Season 2. Filled with mystery, great new characters and a storyline getting progressively bigger, Season 2 started out very strong. Unfortunately, this is when J.J. Abrams left the show to make Mission Impossible III and, without his heavyweight presence behind the scenes, the studio began to dominate the show. The result was a languishing second half with the single worst cliffhanger of the series – a betrayal by a main character that would never be properly resolved. Contained within is also the one unanswered mystery that will haunt the creators of the show forever: what was so special about Walt? There is no answer to that question.
Season 3. This season opened very weakly, with one of the most fan angering episodes of the entire run of the show following soon after (the death of Mr. Eko.) But midway through the season the show got its mojo back. After cementing a final ending date (after 6 seasons) the creators could officially map out their path to an ending that they already knew had to be KILLER. But just as things started to look dire I the season finale, the big twist knocked it out of the park: what appeared to be a flashback was instead a flash-forward. THEY GOT OFF THE ISLAND!
Season 4. There isn’t a single mediocre episode in season 4. The show was back in a big way and you could feel the momentum. Character deaths had weight. The curiosity as to how the characters finally got off the island, as well as who managed to survive season four, created a propulsive pace that made each week drag longer and longer waiting for each episode. Watching it on DVD was really the only real way to see it without pulling your hair out in frustration. This is where the show really knew what it was and where it was going.
Season 5. My single favorite season of any science fiction television show ever. Infused with the very best humor found anywhere in the show and very tender, human moments for even the show’s darkest characters, Lost handled time travel in a way we’d never seen before and flipped the dynamic of the show by letting our characters know more about what was going on for once than the inhabitants of the island did. When John Locke becomes a man of mystery to The Others – something of a prophet out of time – we actually get to see how that happens as the show dissects the notion of mythology and demystifies it while allowing us to enjoy it. This is the first, and only, time in the series when we’re allowed behind the curtain of the mysteries.
Season 6. A beautiful mess. I’m going to enjoy going back through the series episode by episode now that I know how it concluded – though admittedly, I called the ending after the end of the season’s opening episode. I’m not saying that to brag – but because the show had set up a question (Who will be the next Jacob) that had an obvious choice (Jack) and the only real and also surprising choice (Hurley). As the only cast member without sin Hurley carried no burden but the curse, something laid upon him by the island. He never murdered anyone, tortured anyone or betrayed anyone. Once I realized this, I began to notice how hard the show was trying to conceal that fact from us rather than set it up. This was followed by a number of storytelling sins that focused upon a killer last few episodes unafraid of frustrating us like in the first half of the season.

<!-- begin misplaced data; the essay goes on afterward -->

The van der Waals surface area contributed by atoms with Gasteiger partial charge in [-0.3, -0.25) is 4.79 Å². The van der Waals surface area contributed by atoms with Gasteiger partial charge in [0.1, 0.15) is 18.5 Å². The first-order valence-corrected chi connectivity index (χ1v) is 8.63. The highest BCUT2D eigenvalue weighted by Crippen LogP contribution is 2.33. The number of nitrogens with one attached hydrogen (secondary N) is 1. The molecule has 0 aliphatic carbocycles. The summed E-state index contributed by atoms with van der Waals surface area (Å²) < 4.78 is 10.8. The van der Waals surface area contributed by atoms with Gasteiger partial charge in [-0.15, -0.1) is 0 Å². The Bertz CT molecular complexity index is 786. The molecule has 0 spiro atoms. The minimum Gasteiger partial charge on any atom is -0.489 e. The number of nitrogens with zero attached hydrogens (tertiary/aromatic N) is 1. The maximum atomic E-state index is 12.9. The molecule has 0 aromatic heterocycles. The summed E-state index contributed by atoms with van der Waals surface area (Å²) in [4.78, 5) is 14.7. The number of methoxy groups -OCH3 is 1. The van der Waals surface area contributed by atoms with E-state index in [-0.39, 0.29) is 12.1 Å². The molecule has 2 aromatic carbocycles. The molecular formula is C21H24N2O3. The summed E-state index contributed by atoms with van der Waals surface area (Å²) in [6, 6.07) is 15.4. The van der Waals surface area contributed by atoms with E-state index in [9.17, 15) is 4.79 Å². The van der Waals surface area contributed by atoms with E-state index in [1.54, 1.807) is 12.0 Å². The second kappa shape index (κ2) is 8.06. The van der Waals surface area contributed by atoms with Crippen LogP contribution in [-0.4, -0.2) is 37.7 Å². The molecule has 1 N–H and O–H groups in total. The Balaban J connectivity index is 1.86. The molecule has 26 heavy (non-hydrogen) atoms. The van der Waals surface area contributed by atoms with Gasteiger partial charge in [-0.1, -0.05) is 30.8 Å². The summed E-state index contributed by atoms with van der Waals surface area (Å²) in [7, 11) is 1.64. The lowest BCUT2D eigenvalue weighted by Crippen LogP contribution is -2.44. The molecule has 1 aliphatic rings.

Why were Jin and Sun kept forcibly apart for so long? So they could die tragically. Why didn’t they show us Frank Lapidus die or escape the sub, leaving us angry at his unceremonious death? So they could surprise us with his return in the finale. Why did Hurley spontaneously stop and ask ghost Michael what the long abandoned voices in the forest were? Because that episode didn’t give us any other answers and they promised us answers. And while the audience slowly ceased to care about what was happening in the sideways universe, preferring to decide that it wasn’t real (it wasn’t) the buildup did pay off with an incredible, tear jerking ending that makes a lot of the earlier storytelling decisions better in hindsight, if not palatable the first time around.
Overall, Lost ended with a real, honest to god bang – ending exactly where they began. With a show that opened with Jack’s opening eye, awakening in the forest from a plane crash, it ended with jack lying in the forest, watching a plane fly away as his eye closed. It will be a long while before a show like this is able to captivate so many for so long. I can only hope something as good as this comes along again. Because this was pretty great. Well worth the 121 hours we spent watching it.